Note: I completely understand the need for strong passwords & I understand that there is an issue of speed with hashing. I am just interested in better understanding the actual negative impact of medium strength passwords (ex: a&3jC36ksL, AweSom3paSswOrd, sImple! pass_pHrase) and poor hashing algorithms (SHA1, MD5) specifically.

For example, let's pretend we have the following application (usability aside for now): It only allows three incorrect password attempts within a 120 minute window, with the account being locked after the fourth attempt. We can also guarantee that users will never reuse passwords (from this application or any other website), and they are always too complex to be guessed with only three attempts.

With these assumptions made, what is the main concern that extra strong passwords and hashing algorithms are addressing?

  1. If an attacker wants to do a brute force attack, don't they need direct access to the data, in which case they already have what they were after?

This post about hashing passwords makes this point:

There are ways attackers can get access to parts of your database without accessing all of it... Coding errors can leak data, as can sql vulnerabilities. An attacker could get a dump of your passwords and nothing else.

Maybe this answers my question, but I am still uncertain of the likelihood of this happening. I also don't know if brute-force is the only concern.

  1. If password hashes are only good for determining passwords for other sites, and the database only contains unique passwords, the hashes should be useless, right?
  • "We can also guarantee that users will never reuse passwords (from this application or any other website)" how? Apr 5, 2016 at 18:13
  • 1
    @NeilMcGuigan Because in the first part of the question begins with "let's pretend...", he's constructing a thought-experiment. That seems like a reasonable thing to put into a thought-experiment. Apr 5, 2016 at 18:15
  • 1
    To put some numbers around @MikeOunsworth's answer, once the hashes are stolen, a high-end hash cracking rig, against some hash functions, is capable of hashing several billion candidate password per second for comparison. Combine that power with dictionaries and pattern masking and you'll see that all but strong passwords will fall very very quickly.
    – Xander
    Apr 5, 2016 at 19:17
  • @Xander good point, I'll add some numbers to be answer. Apr 5, 2016 at 20:10

2 Answers 2


In the case you constructed, even a 4-digit PIN would be fine. In fact, it's very similar to the iOS (and maybe Andriod?) PIN lock screen that wipes your phone after 10 incorrect guesses.

No real hacker will try brute-forcing passwords against an application server, it's just too slow. Over the internet you can get at best what, a couple of hundred guesses per second, assuming the server doesn't lock you out. The real risk is that the hacker has access to your password hash and can go to town with an offline brute-force attack using their fancy GPU hashing rig which can do millions to billions of guesses per second, per GPU [nice article], [raw speedhashing data]. Long passwords mean they have to make more guesses before they get lucky, and slow hash functions means they have to spend more time / power per guess.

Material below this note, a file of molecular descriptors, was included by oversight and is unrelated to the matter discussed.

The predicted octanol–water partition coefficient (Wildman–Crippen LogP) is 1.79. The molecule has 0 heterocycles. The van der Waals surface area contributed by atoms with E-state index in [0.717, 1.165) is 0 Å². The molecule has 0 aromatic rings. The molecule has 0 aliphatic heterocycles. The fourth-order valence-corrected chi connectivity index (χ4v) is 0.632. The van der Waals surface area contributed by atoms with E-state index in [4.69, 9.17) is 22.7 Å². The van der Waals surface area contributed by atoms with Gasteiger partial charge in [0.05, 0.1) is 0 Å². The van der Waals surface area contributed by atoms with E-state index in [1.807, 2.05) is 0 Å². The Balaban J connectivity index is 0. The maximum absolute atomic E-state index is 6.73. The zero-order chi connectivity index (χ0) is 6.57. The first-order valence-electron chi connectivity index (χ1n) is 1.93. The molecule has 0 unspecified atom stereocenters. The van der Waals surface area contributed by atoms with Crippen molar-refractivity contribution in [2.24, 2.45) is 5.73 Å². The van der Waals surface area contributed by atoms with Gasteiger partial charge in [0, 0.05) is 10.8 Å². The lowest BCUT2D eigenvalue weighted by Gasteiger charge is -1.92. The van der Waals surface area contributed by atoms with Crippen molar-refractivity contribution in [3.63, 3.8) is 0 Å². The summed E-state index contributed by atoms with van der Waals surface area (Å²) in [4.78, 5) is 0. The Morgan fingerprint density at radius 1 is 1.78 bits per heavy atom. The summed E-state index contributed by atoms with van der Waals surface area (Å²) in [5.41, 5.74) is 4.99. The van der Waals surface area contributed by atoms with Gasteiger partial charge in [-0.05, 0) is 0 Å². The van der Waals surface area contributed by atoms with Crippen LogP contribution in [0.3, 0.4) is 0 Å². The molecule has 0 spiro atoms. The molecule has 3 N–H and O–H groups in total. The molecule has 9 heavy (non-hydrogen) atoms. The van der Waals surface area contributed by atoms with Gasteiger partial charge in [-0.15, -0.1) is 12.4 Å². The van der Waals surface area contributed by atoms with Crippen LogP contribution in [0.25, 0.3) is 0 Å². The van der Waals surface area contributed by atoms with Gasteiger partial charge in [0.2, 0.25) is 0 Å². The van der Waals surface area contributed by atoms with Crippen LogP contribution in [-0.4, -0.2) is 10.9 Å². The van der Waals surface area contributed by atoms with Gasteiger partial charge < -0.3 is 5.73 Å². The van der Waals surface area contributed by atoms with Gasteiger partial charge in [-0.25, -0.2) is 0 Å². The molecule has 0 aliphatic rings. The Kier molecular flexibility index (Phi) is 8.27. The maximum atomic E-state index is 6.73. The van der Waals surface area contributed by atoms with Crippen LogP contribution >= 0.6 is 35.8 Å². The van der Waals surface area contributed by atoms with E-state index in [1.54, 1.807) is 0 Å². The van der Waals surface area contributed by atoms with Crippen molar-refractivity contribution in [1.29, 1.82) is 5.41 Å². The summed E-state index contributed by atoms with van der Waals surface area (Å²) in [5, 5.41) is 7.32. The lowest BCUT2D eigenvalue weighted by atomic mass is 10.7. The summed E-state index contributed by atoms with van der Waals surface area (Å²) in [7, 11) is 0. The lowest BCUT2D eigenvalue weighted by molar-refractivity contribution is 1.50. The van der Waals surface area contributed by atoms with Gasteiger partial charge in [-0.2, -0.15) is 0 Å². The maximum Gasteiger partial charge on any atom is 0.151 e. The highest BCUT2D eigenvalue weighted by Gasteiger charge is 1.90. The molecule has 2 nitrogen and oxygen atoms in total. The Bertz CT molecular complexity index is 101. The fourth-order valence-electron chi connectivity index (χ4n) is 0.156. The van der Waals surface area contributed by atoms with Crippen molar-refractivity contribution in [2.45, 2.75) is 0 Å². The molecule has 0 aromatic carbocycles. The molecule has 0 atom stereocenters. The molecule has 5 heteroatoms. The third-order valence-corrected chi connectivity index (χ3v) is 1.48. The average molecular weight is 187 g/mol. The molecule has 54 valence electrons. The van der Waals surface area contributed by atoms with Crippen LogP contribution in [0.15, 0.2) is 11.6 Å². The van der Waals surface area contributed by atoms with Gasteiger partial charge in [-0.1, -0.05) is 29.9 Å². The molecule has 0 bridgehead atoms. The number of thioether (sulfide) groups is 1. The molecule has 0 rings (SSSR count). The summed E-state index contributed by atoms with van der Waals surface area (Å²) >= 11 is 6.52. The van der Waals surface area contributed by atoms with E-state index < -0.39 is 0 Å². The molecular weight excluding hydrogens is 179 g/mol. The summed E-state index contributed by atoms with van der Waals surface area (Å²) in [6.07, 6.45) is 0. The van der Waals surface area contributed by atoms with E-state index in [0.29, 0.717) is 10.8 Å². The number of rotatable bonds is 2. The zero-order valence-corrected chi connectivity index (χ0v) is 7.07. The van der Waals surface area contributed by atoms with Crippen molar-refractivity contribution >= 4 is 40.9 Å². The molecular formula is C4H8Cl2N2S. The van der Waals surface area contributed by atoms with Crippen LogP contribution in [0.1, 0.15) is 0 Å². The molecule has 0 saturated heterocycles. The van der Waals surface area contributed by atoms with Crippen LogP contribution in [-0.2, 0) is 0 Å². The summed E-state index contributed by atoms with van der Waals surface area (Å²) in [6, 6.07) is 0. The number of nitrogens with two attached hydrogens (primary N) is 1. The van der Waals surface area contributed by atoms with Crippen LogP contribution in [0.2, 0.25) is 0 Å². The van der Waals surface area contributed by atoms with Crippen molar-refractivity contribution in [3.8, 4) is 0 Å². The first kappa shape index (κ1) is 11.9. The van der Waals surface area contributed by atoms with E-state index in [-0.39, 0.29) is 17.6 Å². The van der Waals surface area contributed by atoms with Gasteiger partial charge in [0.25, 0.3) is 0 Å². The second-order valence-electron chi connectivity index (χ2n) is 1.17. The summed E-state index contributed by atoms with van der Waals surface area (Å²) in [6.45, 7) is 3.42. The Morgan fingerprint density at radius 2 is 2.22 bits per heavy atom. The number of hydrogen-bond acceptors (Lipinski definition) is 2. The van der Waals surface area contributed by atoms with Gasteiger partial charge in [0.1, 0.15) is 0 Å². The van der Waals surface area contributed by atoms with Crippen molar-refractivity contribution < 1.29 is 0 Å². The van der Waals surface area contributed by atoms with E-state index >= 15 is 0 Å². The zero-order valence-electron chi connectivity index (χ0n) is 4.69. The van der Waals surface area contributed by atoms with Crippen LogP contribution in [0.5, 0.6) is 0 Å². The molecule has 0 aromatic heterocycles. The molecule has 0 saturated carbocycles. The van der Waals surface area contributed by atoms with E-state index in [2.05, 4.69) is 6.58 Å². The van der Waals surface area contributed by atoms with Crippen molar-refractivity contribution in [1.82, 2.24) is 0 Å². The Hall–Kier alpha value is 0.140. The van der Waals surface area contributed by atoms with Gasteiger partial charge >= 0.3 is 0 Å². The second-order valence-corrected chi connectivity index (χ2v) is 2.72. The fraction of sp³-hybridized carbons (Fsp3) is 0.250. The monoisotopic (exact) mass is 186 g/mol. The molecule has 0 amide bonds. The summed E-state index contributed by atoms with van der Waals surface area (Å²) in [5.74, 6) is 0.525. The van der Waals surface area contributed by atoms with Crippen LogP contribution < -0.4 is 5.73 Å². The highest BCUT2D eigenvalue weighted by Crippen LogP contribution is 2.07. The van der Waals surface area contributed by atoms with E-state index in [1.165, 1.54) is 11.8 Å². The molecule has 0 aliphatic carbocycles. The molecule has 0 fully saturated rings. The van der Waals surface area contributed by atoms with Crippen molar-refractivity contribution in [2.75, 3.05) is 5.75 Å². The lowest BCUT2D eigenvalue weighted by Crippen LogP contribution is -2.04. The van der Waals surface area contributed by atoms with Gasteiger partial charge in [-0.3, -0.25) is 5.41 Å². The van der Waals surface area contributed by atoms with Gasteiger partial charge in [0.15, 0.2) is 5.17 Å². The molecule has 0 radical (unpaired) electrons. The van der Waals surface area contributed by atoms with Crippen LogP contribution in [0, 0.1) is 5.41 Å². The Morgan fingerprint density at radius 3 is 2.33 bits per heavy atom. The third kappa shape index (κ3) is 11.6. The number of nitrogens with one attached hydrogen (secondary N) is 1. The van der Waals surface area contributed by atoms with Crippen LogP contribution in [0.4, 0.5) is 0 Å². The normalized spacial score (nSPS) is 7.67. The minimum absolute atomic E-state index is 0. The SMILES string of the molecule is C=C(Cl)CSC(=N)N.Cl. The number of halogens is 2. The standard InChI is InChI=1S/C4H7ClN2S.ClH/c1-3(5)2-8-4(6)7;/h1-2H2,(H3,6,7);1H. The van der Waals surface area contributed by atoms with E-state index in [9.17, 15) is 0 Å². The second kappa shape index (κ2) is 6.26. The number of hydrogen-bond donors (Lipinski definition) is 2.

Answering your questions:

  1. Just because a hacker got a copy of your password hash does not mean they have any kind of access to any other part of the server. For example, check out haveibeenpwned.com, by clicking through those links, I can download long lists of password hashes for gmail, adobe, Ashley Madison, etc. Having those lists of hashes does not in any way give me access to "the data" on those servers.

  2. I guess so, but the assumptions that A) no two users in the database have the same password, B) no user ever re-uses a password between sites, and C) "password hashes are only good for determining passwords for other sites" are very strong assumptions.

  • No real hacker will try brute-forcing passwords against an application server, it's just too slow - it does happen. Bots will constantly try submitting login forms with known usernames and common passwords to try to get in, usually rotating usernames before passwords as to evade account lockout controls. Apr 7, 2016 at 8:10

Your assumption at 1. is incorrect. Consider an email system, where users log in with a password. In that case, the target may well be either the emails (which might be stored in a database, but equally may be in individual files, or mailbox files), or the ability to use the system. In this case, access to the database wouldn't provide either of those things, but access to the passwords would.

Your point at 2. is also not quite right - they are used for the current site, not for other sites. They are how the system checks that the correct password has been entered.

You must log in to answer this question.

Not the answer you're looking for? Browse other questions tagged .